Your Top Three Cloud Security Resolutions for 2018
With 2017 behind us, it’s time to prepare your IT strategy and goals for the new year. There is a good chance that, if you aren’t using the cloud already, there’s a cloud services migration in store for your organization this year. No matter where you are on your cloud adoption timeline, here are three steps IT security teams and business leaders can take today to kick-off 2018 with a strong cloud security position:
It’s critical to understand what data your company is collecting from customers, prospects, and employees and how it’s being processed by your organization. Mapping out how sensitive information flows through your organization today will give you a clear idea of where to focus your security efforts and investments. It also gives you the opportunity to delete data or processes that may be redundant or no longer necessary, which will reduce your overall risk and save resources long-term.
Secure Sensitive Data and Materials
Once you’ve identified potentially sensitive information and the services processing it, there are several measures you can put in place protect data. Some of the most common and effective controls include:
Encryption: The first option for protecting sensitive information is to encrypt data before it ever flows out of your environment and into the cloud. While many cloud providers offer encryption using bring your own key (BYOK) features, the provider will still require access to the key in some form, continuing to put your data at risk for insider threats and blind subpoenas. Organizations that choose to encrypt cloud data should seek a solution; even it means approaching a third-party, that allows them sole control and access to the encryption keys.
Data Loss Protection (DLP): Another common data protection measure includes implementing DLP in your environment. By inspecting cloud computing activities and detecting the transmission of certain types of information, an organization can prevent them from ever being stored in the cloud. This approach ensures sensitive data, particularly personally identifiable information (PII), never leaves the premises or your IT security team’s control.
Privilege & Access Control: While many organizations have used privilege management and access control as a practical on-premises security strategy for years, few have applied them to their cloud environments. In many cloud services, administrator roles can mean unlimited access and functionality. In addition to severely increased risk if an administrator goes rogue, this can lead to downtime and critical configuration errors in a few clicks. IT teams should seek to limit user access and functionality within a cloud service to only what they need to be productive.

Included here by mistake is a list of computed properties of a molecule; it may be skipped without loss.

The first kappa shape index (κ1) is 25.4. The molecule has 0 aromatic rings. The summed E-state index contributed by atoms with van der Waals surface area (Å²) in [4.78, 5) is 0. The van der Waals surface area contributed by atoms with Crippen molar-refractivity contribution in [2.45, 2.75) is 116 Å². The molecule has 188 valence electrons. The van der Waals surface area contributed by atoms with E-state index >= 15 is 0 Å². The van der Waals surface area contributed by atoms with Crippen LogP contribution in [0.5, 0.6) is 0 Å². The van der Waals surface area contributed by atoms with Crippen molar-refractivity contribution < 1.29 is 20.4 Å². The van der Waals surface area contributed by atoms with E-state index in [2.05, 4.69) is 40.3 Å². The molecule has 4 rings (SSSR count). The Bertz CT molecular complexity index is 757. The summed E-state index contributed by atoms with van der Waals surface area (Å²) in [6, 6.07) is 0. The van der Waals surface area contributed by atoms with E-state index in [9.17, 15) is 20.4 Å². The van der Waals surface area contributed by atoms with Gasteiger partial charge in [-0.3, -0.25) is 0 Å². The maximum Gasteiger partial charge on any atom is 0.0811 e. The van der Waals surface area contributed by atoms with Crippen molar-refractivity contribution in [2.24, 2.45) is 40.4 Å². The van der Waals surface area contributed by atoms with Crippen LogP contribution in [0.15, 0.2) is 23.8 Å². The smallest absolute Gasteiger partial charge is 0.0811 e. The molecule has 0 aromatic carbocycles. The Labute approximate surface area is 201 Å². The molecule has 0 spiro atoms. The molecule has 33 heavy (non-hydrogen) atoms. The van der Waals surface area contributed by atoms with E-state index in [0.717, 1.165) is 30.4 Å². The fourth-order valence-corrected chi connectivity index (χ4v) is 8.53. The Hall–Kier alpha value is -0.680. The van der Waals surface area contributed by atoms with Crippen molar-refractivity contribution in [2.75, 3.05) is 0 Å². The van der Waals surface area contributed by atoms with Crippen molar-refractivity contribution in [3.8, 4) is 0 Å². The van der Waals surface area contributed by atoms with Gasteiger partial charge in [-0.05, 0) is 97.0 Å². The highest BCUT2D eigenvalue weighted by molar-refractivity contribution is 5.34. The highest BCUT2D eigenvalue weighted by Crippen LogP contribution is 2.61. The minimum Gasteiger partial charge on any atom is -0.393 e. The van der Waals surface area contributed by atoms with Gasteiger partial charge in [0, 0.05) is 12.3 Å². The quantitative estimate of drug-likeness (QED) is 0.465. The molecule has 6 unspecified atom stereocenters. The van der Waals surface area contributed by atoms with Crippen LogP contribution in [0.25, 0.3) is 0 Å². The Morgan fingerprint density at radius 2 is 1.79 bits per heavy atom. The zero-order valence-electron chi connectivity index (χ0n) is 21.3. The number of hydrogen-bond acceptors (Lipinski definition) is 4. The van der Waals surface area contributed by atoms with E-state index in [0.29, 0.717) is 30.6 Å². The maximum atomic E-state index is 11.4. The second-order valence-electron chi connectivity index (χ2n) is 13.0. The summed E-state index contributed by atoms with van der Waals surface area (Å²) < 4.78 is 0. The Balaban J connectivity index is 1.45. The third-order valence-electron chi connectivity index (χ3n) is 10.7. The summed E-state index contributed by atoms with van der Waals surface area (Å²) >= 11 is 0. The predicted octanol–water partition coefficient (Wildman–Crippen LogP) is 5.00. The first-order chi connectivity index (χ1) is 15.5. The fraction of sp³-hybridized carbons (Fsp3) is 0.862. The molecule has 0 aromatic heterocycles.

Supplementary to limiting access based on user identity, IT teams should also consider blocking activity or requiring additional approval in certain contexts, such when a user logs in from an odd or new location, an out of date browser is detected, or a highly sensitive transaction is executed (e.g., bulk export of files).
Enforce Two-Factor & Step-Up Authentication: Even if user access and privileges are limited in scope, an unauthorized party making use of compromised credentials is still a risk. It’s important to have an additional layer of security in place to ensure the user at the endpoint is genuinely who their credentials claim them to be. Configuring your cloud services to require re-authentication or step-up authentication with your preferred identity and access management (IAM) vendor based on criteria you select is an effective strategy.
Prepare a Breach Notification Plan
Finally, while many companies last year, such has Yahoo and Equifax, opted for an extended period of silence to investigate and strategize how they would communicate a detected breach, the public and regulators are quickly losing patience for this sort of behavior from companies. In fact, new regulations such as the EU General Data Protection Regulation are now placing requirements and time limits around data breach notifications with hefty penalties for non-compliance.
Though a strong security strategy can reduce the risk of a significant data breach, businesses should have a plan of action if the worst should happen. Identify who in your organization should be notified and sketch out a general response.
Let’s make 2018 the year we’re accountable and prepared when it comes to data privacy and security in the cloud.
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